Florida has become the latest state to plant so-called "energy crops" for biofuels.

Destiny, a proposed community that intends to become an eco city, this week announced its plans to grow crops such as sweet sorghum, jatropha and algae to produce biofuels from nonfood materials and showcase sustainable farming practices.

So far, the Destiny Sustainable Energy Farm said it has planted 20 acres of sorghum, a grass that requires less water than corn, the most common crop used to make ethanol in the United States, and that can grow in less-fertile soil. The farm expects to harvest its first plants later this year.

The farm also plans to experiment with different varieties of sweet sorghum, test the growth in different soil conditions and try different treatments to increase crop yield, according to Destiny.

The University of Florida will measure the yield and estimate the potential ethanol production of the plants to determine the cost of producing fuel from these energy crops. The plan is for the university to assess which variety will produce the most fuel with the least impact to the environment, said Randy Johnson, chief operating officer of the Destiny project.

The Destiny farm joins several other examples of efforts to grow nonfood crops specifically for biofuels.

In August, Ceres told Greentech Media it had begun harvesting switchgrass and sorghum seeds for biofuels (see Ceres Reaps First Switchgrass, Sorghum Harvests). And in April, the state of Oklahoma said it would plant more than 1,100 acres of switchgrass for ethanol (see Oklahoma Switches to Switchgrass).

But while the idea of growing nonfood fuel crops could be catching on, it's controversial. Critics are concerned that growing energy crops could use up land that could otherwise be used to grow food.

After all, competition with food is one of the major issues that moving to nonfood crops is intended to solve. Concerns that biofuels could be harming the environment or leading to higher food prices have been a bane to the industry's reputation, and higher prices for current starchy materials, such as corn and soybeans, that are used to make the fuels have cut into biofuel companies' profits.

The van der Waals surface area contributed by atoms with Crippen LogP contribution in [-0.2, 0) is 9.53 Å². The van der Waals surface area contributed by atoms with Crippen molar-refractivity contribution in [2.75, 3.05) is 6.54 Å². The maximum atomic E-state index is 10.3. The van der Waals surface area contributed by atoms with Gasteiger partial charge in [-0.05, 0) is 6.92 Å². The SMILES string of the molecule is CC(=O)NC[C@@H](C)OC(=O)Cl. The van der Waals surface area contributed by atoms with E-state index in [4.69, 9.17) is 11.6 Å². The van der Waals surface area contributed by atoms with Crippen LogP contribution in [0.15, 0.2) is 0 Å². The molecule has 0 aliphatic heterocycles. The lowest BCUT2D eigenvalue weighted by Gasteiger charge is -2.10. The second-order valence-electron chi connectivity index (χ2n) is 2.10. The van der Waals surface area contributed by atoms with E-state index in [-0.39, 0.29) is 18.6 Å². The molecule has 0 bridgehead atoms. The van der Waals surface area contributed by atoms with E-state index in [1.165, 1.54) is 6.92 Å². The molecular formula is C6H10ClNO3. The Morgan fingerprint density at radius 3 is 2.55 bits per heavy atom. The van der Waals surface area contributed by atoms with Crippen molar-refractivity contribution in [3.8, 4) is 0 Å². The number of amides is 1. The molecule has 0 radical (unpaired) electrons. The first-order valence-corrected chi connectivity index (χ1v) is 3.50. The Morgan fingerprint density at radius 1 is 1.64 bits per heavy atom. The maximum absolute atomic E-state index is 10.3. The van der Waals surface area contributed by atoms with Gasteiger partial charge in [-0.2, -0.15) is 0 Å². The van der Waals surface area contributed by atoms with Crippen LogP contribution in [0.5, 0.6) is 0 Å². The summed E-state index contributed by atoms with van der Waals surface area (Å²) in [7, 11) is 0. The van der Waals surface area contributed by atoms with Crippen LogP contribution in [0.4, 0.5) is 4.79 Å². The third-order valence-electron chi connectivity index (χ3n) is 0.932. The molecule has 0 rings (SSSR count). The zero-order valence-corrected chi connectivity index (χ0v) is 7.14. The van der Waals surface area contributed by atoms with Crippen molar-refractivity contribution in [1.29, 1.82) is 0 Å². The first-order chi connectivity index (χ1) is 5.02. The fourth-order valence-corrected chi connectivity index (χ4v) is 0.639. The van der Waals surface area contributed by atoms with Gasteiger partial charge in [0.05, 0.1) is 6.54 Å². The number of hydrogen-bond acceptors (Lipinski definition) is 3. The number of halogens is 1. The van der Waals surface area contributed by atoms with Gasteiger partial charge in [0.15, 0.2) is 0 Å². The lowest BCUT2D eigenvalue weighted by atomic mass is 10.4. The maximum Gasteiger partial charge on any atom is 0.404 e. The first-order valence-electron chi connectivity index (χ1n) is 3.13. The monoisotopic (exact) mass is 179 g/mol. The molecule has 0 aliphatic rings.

Advocates of cellulosic ethanol have said the fuel could use waste materials that aren't used for food today, expanding the amount of ethanol that could be made without competing with food. They also claim that cellulosic ethanol can theoretically be made more cheaply than ethanol from starches like corn, but so far, cellulosic ethanol - only produced in demonstration volumes – has remained more expensive.

For one thing, harvesting and gathering far-flung material such as switchgrass has proven difficult and more costly than some companies had expected. 

The idea of farming the nonfood materials is alluring because it would make it easier to grow and collect mass quantities of the stuff, meaning it would be cheaper to make into fuel.

Destiny is a proposed city in central Florida that plans to operate with minimal impact on the environment and to attract businesses focused on developing clean technologies.

Fred DeLuca, a co-founder of Subway Restaurants, and Anthony V. Pugliese III, a South Florida land developer, have bought 41,300 acres of land on which to build the green community, which is still in the planning stages. A portion of the purchased land is being used for the farm.

Johnson said the farm wouldn't displace food crops. Instead, the project hopes to evaluate whether it would be more lucrative for farmers that currently grow less eco-friendly products, such as sod, to grow nonfood energy crops instead. Sod requires more water than sorghum, Johnson said.

The farm currently uses a solar irrigation system and  no fertilizers, which could end up polluting soil and water, to grow its sorghum, he said.

Still, the farm's efforts might not be enough to ward off criticism of the idea of growing crops specifically for fuel.

In January, Lester Brown, president of the Earth Policy Institute, said that using farmland for fuel crops will jeopardize the food supply (see Lester Brown Talks Smack About Ethanol). He has argued that if the price for nonfood crops grow enough to make it worthwhile, farmers will want to switch - and will want to use the best land to maximize profits.

A number of groups have questioned the impact of biofuels from crops like corn, sugarcane and soy.

Oxfam International, a global nonprofit focused on reducing poverty, blames biofuels for contributing up to a 30 percent increase in global food prices.

Studies published in the journal Science earlier this year concluded that biofuels may cause more greenhouse-gas emissions than traditional fuels and a Time magazine article in March reported that farmers had cleared trees in the Amazon rain forest to plant biofuel crops.

On the flip side, other researchers have found that biofuels aren't at fault for driving food costs up or wreaking havoc on the environment.

In April, researchers at Texas A&M University published a study concluding that growing corn prices have little to do with biofuels.

And in June, the Carnegie Institution for Science chimed in with another study that estimated that up to 1.8 million square miles of abandoned farmland is potentially available for growing energy crops globally.